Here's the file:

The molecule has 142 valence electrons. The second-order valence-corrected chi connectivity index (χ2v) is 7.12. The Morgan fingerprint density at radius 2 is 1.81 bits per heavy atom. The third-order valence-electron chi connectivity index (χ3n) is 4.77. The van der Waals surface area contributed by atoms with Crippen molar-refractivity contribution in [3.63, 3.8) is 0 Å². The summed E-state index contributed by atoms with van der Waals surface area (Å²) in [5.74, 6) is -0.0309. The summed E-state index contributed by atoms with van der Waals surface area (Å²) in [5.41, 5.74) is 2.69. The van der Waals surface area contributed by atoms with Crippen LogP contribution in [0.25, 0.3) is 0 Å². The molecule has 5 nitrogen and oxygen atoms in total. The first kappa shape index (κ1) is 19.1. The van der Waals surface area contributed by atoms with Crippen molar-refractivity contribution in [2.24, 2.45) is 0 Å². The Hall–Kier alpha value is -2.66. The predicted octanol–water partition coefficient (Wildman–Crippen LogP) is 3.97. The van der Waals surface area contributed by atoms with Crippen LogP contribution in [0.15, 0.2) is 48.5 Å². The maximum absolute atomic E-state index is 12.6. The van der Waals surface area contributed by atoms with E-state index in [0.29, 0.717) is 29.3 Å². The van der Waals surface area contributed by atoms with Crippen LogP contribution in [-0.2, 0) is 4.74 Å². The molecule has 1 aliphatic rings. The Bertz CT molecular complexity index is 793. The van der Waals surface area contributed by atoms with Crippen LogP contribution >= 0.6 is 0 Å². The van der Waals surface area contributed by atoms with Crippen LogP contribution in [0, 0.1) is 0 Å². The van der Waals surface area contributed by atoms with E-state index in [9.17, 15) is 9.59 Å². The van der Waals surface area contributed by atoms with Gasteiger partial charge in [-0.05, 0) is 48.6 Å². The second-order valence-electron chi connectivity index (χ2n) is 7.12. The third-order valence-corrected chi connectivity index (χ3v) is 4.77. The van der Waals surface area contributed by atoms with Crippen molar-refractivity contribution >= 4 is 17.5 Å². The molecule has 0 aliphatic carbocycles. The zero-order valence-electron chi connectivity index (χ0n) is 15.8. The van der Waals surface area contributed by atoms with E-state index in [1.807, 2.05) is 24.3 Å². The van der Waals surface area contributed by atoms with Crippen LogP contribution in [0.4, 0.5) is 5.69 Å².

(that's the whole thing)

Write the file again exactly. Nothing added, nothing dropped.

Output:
The molecule has 142 valence electrons. The second-order valence-corrected chi connectivity index (χ2v) is 7.12. The Morgan fingerprint density at radius 2 is 1.81 bits per heavy atom. The third-order valence-electron chi connectivity index (χ3n) is 4.77. The van der Waals surface area contributed by atoms with Crippen molar-refractivity contribution in [3.63, 3.8) is 0 Å². The summed E-state index contributed by atoms with van der Waals surface area (Å²) in [5.74, 6) is -0.0309. The summed E-state index contributed by atoms with van der Waals surface area (Å²) in [5.41, 5.74) is 2.69. The van der Waals surface area contributed by atoms with Crippen LogP contribution in [0.25, 0.3) is 0 Å². The molecule has 5 nitrogen and oxygen atoms in total. The first kappa shape index (κ1) is 19.1. The van der Waals surface area contributed by atoms with Crippen molar-refractivity contribution in [2.24, 2.45) is 0 Å². The Hall–Kier alpha value is -2.66. The predicted octanol–water partition coefficient (Wildman–Crippen LogP) is 3.97. The van der Waals surface area contributed by atoms with Crippen LogP contribution in [0.15, 0.2) is 48.5 Å². The maximum absolute atomic E-state index is 12.6. The van der Waals surface area contributed by atoms with E-state index in [0.29, 0.717) is 29.3 Å². The van der Waals surface area contributed by atoms with Crippen LogP contribution in [-0.2, 0) is 4.74 Å². The molecule has 1 aliphatic rings. The Bertz CT molecular complexity index is 793. The van der Waals surface area contributed by atoms with Crippen LogP contribution >= 0.6 is 0 Å². The van der Waals surface area contributed by atoms with Crippen LogP contribution in [0, 0.1) is 0 Å². The van der Waals surface area contributed by atoms with E-state index in [9.17, 15) is 9.59 Å². The van der Waals surface area contributed by atoms with Gasteiger partial charge in [-0.05, 0) is 48.6 Å². The second-order valence-electron chi connectivity index (χ2n) is 7.12. The third-order valence-corrected chi connectivity index (χ3v) is 4.77. The van der Waals surface area contributed by atoms with Crippen molar-refractivity contribution >= 4 is 17.5 Å². The molecule has 0 aliphatic carbocycles. The zero-order valence-electron chi connectivity index (χ0n) is 15.8. The van der Waals surface area contributed by atoms with E-state index in [1.807, 2.05) is 24.3 Å². The van der Waals surface area contributed by atoms with Crippen LogP contribution in [0.4, 0.5) is 5.69 Å².